Ontario IESO launches its first-ever local electricity market

Share on linkedin
LinkedIn
Share on twitter
Twitter
Share on reddit
Reddit
Share on facebook
Facebook
Share on email
Email
Ontario IESO hopes it can help lower the costs of running its transmission infrastructure through the trial’s findings. Image: Ontario IESO via Facebook.

The Regional Municipality of York, Southern Ontario, Canada, will be the proving ground for a local electricity market, aimed at helping integrate distributed energy resources (DERs) into the grid.

Ontario’s Independent Electricity System Operator (IESO), is set to launch a demonstration of how solar panels, energy storage and customer-sited demand side response (DSR) connected to the distribution network can be used to drive down costs of the IESO’s transmission operations.

The IESO said just before the end of August that it will launch the project, which will in part help the network to “find affordable alternatives to building new transmission infrastructure,” as well as hopefully creating a competitive marketplace to help bring down consumer costs. Ontario’s Alectra Utilities and the government ministry Natural Resources Canada are supporting the IESO on the project.

“When we’re out talking to communities, one common theme we hear is a desire to have more choice in how their electricity needs are met,” Ontario IESO president of policy, engagement and innovation, Terry Young, said.

“This pilot will help us learn if we can enable that choice while also reducing costs for Ontarians.”

In common with similar, relatively small-scale trial and projects launched in Cornwall, England, in Australia and in Japan, the local electricity market seeks to leverage existing resources, for example by turning down customer demand for power from the grid through DSR or by storing energy in batteries generated from solar in the daytime to push into the grid at peak times.

“This project will help us better understand the potential of using distributed energy resources in place of traditional infrastructure by evaluating them in real-world applications,” Alectra Inc CEO and president Brian Bentz said.

Around 10% of Ontario’s electricity capacity already comes from DERs, the IESO said. While there has been a great deal of interest in the Canadian Province’s energy storage sector in the past couple of years, so far this has been mostly focused on the commercial and industrial (C&I) energy storage market, where businesses are able to reduce their peak costs (analogous to demand charges paid by US business, which often equate to as much as 50% of total electricity costs), levied under Ontario’s Global Adjustment Charge (GAC) policy. The North American country was also among the first to begin trialling virtual power plants (VPPs) at scale, using aggregated, interconnected home and C&I energy storage batteries.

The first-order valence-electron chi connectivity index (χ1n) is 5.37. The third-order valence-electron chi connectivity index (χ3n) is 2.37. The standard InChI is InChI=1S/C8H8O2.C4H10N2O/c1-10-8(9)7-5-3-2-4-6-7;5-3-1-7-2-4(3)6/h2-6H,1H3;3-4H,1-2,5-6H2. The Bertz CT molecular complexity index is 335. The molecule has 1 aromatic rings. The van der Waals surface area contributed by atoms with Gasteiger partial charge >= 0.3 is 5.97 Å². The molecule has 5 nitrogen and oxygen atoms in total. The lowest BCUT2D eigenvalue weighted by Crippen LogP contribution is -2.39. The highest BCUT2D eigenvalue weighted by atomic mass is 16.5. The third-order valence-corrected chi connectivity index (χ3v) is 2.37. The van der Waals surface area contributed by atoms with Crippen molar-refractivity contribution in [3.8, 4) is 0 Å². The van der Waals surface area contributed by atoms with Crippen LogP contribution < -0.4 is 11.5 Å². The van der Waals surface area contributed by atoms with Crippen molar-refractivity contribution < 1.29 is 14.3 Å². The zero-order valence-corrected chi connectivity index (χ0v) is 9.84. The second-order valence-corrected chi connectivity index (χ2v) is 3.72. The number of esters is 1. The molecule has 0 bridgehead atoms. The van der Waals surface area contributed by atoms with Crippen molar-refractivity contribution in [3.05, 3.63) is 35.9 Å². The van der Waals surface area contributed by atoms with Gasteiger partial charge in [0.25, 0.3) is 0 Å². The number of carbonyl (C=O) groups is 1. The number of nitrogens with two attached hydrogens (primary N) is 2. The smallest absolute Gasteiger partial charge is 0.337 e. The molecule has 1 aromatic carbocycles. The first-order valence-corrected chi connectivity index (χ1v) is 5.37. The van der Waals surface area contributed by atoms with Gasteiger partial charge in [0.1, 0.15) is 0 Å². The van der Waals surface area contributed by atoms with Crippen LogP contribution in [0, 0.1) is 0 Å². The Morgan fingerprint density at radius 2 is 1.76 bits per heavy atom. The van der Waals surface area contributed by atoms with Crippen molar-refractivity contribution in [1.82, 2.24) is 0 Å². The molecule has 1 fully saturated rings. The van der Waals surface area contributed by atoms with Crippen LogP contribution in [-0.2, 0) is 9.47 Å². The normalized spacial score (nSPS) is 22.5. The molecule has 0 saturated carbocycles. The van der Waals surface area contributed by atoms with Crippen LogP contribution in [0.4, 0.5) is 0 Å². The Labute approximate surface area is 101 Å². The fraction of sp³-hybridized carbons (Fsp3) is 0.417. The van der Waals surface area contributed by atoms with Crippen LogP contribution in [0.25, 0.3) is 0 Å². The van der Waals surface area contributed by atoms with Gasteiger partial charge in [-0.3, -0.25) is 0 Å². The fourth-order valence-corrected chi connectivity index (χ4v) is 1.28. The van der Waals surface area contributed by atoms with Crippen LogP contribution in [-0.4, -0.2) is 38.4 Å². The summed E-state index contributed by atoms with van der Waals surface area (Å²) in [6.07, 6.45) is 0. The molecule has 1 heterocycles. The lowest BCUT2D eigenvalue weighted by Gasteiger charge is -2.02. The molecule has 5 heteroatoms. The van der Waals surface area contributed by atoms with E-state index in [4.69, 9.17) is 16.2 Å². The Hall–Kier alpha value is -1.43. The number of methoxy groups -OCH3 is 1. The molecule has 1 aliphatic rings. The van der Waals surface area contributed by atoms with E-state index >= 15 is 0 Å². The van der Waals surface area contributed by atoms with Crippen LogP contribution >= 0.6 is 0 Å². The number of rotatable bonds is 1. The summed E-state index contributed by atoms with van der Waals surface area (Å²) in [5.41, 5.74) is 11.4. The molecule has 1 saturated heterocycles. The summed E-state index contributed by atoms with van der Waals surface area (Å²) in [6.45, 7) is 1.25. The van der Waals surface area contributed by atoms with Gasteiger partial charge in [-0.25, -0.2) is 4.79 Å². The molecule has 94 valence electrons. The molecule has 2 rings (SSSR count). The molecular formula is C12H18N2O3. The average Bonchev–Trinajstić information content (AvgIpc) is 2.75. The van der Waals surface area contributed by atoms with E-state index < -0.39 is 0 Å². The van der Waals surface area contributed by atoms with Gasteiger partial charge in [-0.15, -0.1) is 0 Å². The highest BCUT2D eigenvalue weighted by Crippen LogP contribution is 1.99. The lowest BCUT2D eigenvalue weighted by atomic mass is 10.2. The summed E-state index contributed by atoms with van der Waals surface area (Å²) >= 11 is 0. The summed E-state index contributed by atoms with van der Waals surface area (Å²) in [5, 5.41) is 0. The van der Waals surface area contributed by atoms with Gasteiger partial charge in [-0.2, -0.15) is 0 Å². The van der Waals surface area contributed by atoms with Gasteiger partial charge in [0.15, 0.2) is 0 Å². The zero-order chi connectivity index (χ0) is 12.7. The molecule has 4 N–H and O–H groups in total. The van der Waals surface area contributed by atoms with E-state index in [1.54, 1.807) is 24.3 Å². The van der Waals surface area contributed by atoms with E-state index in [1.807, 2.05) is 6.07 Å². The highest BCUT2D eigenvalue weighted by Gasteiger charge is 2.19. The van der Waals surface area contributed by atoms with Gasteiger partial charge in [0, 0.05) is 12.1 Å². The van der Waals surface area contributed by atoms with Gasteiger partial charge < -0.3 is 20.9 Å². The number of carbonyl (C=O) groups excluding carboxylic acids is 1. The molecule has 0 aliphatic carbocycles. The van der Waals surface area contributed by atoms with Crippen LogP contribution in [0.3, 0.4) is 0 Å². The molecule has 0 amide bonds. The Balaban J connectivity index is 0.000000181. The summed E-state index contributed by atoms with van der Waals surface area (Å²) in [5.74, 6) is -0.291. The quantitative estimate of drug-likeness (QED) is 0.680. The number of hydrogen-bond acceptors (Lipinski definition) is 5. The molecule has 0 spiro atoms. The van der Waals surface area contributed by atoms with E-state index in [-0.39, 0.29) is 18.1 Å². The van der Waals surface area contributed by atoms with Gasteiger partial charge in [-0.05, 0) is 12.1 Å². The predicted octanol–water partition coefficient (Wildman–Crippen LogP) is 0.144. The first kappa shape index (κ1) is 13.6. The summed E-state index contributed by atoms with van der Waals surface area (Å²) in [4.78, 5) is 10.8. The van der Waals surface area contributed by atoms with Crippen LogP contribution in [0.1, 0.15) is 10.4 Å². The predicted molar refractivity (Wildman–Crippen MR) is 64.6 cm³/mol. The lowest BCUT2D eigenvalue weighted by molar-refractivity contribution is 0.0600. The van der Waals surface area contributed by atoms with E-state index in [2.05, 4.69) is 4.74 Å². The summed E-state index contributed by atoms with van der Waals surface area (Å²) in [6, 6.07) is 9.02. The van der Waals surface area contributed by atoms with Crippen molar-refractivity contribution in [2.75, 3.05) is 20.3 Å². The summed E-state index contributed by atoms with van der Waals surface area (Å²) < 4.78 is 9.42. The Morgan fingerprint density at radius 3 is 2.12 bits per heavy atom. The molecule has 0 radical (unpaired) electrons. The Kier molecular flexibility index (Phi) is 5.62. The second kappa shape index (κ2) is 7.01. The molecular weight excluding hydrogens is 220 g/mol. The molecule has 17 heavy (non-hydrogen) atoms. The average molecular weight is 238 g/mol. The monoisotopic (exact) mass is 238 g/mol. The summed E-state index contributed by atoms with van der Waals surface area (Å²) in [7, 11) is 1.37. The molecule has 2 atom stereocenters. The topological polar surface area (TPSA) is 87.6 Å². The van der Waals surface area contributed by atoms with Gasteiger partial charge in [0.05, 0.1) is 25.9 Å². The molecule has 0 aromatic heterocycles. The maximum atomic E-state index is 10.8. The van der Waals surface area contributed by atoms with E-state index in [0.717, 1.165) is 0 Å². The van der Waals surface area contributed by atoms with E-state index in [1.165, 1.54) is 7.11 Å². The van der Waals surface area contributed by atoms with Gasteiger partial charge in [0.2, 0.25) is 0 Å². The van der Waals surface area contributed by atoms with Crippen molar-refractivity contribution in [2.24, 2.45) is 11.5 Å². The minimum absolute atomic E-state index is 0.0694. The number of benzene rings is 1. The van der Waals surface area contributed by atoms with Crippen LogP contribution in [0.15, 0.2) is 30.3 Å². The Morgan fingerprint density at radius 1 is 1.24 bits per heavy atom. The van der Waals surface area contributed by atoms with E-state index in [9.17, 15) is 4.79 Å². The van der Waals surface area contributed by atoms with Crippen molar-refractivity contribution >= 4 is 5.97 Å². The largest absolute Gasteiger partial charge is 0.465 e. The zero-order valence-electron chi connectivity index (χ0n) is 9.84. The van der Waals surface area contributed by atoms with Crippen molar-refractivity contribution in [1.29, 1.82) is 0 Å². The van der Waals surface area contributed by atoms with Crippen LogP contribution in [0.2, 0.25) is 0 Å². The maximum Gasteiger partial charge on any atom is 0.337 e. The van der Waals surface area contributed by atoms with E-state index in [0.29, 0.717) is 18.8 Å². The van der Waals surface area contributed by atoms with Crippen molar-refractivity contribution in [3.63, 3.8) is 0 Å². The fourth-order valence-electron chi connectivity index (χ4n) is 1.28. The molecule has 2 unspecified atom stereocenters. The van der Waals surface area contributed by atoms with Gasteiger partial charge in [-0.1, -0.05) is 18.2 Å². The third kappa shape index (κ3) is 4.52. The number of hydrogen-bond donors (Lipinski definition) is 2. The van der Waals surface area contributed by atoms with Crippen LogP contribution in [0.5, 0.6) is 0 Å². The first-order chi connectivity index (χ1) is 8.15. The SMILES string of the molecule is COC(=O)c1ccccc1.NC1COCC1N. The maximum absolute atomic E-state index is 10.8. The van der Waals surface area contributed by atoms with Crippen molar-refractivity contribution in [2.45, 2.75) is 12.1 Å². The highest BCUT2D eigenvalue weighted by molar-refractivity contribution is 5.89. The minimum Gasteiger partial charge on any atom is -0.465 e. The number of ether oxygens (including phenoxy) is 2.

Read Next

May 18, 2022
Study conducted by the Massachusetts Institute of Technology Energy Initiative has found energy storage can be a key enabler for the clean energy transition.  
May 17, 2022
Duke Energy’s carbon reduction plan for its Carolina businesses includes proposals for a “significant growth” in energy storage deployments.
May 16, 2022
The US government Department of Energy has issued a Request for Information as it prepares to rollout a package worth more than half a billion dollars to support development and commercialisation of long-duration energy storage.
May 16, 2022
Intersolar Europe event saw a number of energy storage-related announcements from Chinese solar PV industry players.
May 10, 2022
Energy storage deployment in the US is growing at a phenomenal pace. But the appetite for storage is much greater than the ability to build, and getting grid interconnection rights is often the biggest hurdle.

Most Popular

Email Newsletter